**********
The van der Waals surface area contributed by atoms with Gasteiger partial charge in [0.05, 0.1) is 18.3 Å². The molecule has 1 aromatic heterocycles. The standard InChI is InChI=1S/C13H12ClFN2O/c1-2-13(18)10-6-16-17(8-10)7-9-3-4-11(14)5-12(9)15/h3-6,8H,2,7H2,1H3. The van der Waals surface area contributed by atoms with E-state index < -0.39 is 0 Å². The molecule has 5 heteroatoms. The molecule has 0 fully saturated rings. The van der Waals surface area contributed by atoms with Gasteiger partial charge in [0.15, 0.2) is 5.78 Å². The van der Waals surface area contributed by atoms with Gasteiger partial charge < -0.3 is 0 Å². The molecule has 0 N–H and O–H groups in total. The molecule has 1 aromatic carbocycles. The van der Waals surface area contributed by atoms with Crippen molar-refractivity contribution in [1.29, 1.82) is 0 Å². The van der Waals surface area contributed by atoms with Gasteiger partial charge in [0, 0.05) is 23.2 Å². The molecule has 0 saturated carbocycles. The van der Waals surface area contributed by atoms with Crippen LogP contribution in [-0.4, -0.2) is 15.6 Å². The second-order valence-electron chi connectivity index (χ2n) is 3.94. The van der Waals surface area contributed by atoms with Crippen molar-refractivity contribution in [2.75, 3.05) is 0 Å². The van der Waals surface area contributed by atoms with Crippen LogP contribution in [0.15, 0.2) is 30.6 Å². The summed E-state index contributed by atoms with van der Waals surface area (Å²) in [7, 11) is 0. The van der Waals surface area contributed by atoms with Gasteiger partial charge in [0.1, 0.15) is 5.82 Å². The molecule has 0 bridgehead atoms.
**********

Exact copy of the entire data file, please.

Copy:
The van der Waals surface area contributed by atoms with Gasteiger partial charge in [0.05, 0.1) is 18.3 Å². The molecule has 1 aromatic heterocycles. The standard InChI is InChI=1S/C13H12ClFN2O/c1-2-13(18)10-6-16-17(8-10)7-9-3-4-11(14)5-12(9)15/h3-6,8H,2,7H2,1H3. The van der Waals surface area contributed by atoms with E-state index < -0.39 is 0 Å². The molecule has 5 heteroatoms. The molecule has 0 fully saturated rings. The van der Waals surface area contributed by atoms with Gasteiger partial charge in [0.15, 0.2) is 5.78 Å². The van der Waals surface area contributed by atoms with Gasteiger partial charge < -0.3 is 0 Å². The molecule has 0 N–H and O–H groups in total. The molecule has 1 aromatic carbocycles. The van der Waals surface area contributed by atoms with Crippen molar-refractivity contribution in [1.29, 1.82) is 0 Å². The van der Waals surface area contributed by atoms with Gasteiger partial charge in [0, 0.05) is 23.2 Å². The molecule has 0 saturated carbocycles. The van der Waals surface area contributed by atoms with Crippen LogP contribution in [-0.4, -0.2) is 15.6 Å². The second-order valence-electron chi connectivity index (χ2n) is 3.94. The van der Waals surface area contributed by atoms with Crippen molar-refractivity contribution in [2.75, 3.05) is 0 Å². The van der Waals surface area contributed by atoms with Crippen LogP contribution in [0.15, 0.2) is 30.6 Å². The summed E-state index contributed by atoms with van der Waals surface area (Å²) in [7, 11) is 0. The van der Waals surface area contributed by atoms with Gasteiger partial charge in [0.1, 0.15) is 5.82 Å². The molecule has 0 bridgehead atoms.